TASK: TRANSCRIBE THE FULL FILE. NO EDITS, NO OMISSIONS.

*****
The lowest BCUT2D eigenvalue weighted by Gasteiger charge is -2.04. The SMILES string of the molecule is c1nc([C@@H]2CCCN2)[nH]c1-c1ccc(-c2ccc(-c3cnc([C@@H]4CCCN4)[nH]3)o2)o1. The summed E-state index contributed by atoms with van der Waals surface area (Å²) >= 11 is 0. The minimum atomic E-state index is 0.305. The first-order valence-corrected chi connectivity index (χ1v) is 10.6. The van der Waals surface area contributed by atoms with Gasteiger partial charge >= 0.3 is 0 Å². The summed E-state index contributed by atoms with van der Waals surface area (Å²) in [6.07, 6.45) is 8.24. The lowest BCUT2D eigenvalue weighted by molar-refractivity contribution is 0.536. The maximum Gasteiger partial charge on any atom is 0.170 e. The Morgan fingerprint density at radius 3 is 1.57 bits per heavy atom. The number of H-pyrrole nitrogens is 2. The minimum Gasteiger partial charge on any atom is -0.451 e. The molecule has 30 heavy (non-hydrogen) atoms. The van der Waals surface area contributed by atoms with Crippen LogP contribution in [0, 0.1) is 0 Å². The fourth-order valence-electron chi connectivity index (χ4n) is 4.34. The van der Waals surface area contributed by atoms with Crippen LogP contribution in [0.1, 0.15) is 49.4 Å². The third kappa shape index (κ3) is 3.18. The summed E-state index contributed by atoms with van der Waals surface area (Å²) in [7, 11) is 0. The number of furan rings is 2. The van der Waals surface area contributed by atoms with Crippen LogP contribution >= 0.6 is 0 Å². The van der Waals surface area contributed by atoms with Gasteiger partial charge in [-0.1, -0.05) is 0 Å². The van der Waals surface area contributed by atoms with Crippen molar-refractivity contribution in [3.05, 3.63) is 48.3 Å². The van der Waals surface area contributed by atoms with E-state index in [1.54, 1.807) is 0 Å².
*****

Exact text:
The lowest BCUT2D eigenvalue weighted by Gasteiger charge is -2.04. The SMILES string of the molecule is c1nc([C@@H]2CCCN2)[nH]c1-c1ccc(-c2ccc(-c3cnc([C@@H]4CCCN4)[nH]3)o2)o1. The summed E-state index contributed by atoms with van der Waals surface area (Å²) >= 11 is 0. The minimum atomic E-state index is 0.305. The first-order valence-corrected chi connectivity index (χ1v) is 10.6. The van der Waals surface area contributed by atoms with Gasteiger partial charge >= 0.3 is 0 Å². The summed E-state index contributed by atoms with van der Waals surface area (Å²) in [6.07, 6.45) is 8.24. The lowest BCUT2D eigenvalue weighted by molar-refractivity contribution is 0.536. The maximum Gasteiger partial charge on any atom is 0.170 e. The Morgan fingerprint density at radius 3 is 1.57 bits per heavy atom. The number of H-pyrrole nitrogens is 2. The minimum Gasteiger partial charge on any atom is -0.451 e. The molecule has 30 heavy (non-hydrogen) atoms. The van der Waals surface area contributed by atoms with Crippen LogP contribution in [0, 0.1) is 0 Å². The fourth-order valence-electron chi connectivity index (χ4n) is 4.34. The van der Waals surface area contributed by atoms with Crippen LogP contribution in [0.1, 0.15) is 49.4 Å². The third kappa shape index (κ3) is 3.18. The summed E-state index contributed by atoms with van der Waals surface area (Å²) in [7, 11) is 0. The number of furan rings is 2. The van der Waals surface area contributed by atoms with Crippen LogP contribution >= 0.6 is 0 Å². The van der Waals surface area contributed by atoms with Gasteiger partial charge in [-0.1, -0.05) is 0 Å². The van der Waals surface area contributed by atoms with Crippen molar-refractivity contribution in [3.05, 3.63) is 48.3 Å². The van der Waals surface area contributed by atoms with E-state index in [1.54, 1.807) is 0 Å².